12th May 2020
On International Nurses Day 2020, a blog by Dr Cheryll Adams CBE, Executive Director at the Institute of Health Visiting.
Today marks the International Day of the Nurse, it also marks two hundred years since the birth of Florence Nightingale, the most influential nurse ever. So where does health visiting fit in?
Today, we publish a fascinating paper by Professor Rosamund Bryar which describes why health visiting also has history with Florence. Indeed, Florence was first and foremost a public health practitioner, fully understanding that if you don’t address basic things, such as having clean water, and implementing infection control mechanisms, such as hand washing, then even the best nursing in the world is unlikely to save the patient.
But she was more than that, she was also an epidemiologist, understanding how the use of statistics could drive health policy. Indeed, she has been credited with being a pioneer of evidence-based health care and is still revered to this day as one of history’s most important statisticians. Professor Bryar’s paper describes how others today have used Florence’s methodology to highlight the excessive deaths this year.
We remain in the midst of the first pandemic for a hundred years and, despite knowing so much more than Florence did about the spread of disease, we haven’t yet managed to get it under control. What might she have done if she was alive today? Perhaps very similar things! She depended on relationships with a range of national experts to advise her, and on data as our government has. However, I wonder if she would have moved faster on trying to stem the risk for those living in care homes. She would certainly have challenged the shortages of PPE with politicians as our nurse leaders today have.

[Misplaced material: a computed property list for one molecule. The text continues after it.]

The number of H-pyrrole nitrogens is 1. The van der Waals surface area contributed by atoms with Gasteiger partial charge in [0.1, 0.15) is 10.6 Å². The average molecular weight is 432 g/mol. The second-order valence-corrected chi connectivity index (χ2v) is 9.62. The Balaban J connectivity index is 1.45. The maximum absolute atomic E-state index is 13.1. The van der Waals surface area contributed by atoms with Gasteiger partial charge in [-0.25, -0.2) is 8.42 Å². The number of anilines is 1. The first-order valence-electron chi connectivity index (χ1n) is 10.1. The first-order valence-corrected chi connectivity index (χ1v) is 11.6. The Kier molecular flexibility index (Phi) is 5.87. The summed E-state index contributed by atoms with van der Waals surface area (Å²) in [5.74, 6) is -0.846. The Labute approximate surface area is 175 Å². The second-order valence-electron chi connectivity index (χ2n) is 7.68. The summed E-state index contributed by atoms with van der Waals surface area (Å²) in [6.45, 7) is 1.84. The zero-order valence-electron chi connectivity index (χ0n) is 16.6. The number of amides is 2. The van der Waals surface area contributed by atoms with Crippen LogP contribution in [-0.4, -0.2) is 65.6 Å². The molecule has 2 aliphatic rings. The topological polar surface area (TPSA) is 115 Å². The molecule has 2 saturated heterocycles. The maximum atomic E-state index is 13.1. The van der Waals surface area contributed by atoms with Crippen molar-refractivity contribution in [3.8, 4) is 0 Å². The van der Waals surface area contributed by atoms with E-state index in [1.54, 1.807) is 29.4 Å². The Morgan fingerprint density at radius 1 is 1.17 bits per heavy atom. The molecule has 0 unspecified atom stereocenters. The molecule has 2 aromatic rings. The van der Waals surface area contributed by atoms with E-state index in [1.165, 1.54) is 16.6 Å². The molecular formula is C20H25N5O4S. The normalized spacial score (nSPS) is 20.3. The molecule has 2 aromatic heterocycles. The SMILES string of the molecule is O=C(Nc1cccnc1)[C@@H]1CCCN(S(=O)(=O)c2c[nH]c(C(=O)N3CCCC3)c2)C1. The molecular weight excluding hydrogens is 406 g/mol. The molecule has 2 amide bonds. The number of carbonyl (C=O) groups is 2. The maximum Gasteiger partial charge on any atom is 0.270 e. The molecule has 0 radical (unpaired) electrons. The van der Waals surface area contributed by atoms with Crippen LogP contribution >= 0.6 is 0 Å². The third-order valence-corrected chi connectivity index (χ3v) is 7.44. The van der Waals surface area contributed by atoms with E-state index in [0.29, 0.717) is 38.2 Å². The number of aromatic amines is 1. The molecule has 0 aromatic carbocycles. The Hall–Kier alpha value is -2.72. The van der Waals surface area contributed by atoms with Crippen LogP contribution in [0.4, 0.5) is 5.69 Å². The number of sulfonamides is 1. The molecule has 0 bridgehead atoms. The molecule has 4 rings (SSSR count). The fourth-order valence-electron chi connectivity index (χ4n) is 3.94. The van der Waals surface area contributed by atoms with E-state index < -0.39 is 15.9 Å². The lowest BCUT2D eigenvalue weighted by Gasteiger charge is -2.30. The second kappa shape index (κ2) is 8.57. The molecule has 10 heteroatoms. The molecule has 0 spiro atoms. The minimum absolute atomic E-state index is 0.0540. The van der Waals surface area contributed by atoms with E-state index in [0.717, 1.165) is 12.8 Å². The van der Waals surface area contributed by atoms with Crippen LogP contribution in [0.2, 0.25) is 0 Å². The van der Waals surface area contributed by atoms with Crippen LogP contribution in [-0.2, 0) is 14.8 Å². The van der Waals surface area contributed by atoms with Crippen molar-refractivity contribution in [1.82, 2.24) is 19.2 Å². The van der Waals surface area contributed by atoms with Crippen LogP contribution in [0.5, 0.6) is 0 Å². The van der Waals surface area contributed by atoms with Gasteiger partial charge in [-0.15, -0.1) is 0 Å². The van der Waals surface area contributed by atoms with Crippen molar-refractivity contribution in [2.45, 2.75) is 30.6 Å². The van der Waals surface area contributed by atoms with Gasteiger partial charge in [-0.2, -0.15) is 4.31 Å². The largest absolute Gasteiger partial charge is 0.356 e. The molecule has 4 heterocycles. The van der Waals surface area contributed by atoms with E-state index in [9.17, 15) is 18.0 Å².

“The three things which all but destroyed the army in Crimea were ignorance, incapacity, and useless rules; and the same thing will happen again, unless future regulations are framed more intelligently, and administered by better informed and more capable officers,” she wrote, exasperated by civil servants and politicians.
Florence, as a social reformer, understood health visiting. Indeed, it was under her influence in Hertfordshire that the first health visitors were employed by the local authority, she also advised on the education for these, then called, health missioners. She understood why the profession needed to be different in its way of working to nursing and, even in those early days of the twentieth century, should be allowed to develop and expand down a health promotion and disease prevention pathway – again I refer you to Professor Bryar’s paper for more detail.
Today, most health visitors are nurses – but they all have additional qualifications and education to support them in their public health practice, as such health visitors should be very proud of their connection to this nursing and public health pioneer. She was so much more than ‘the lady with the lamp’ and that needs to be much better understood.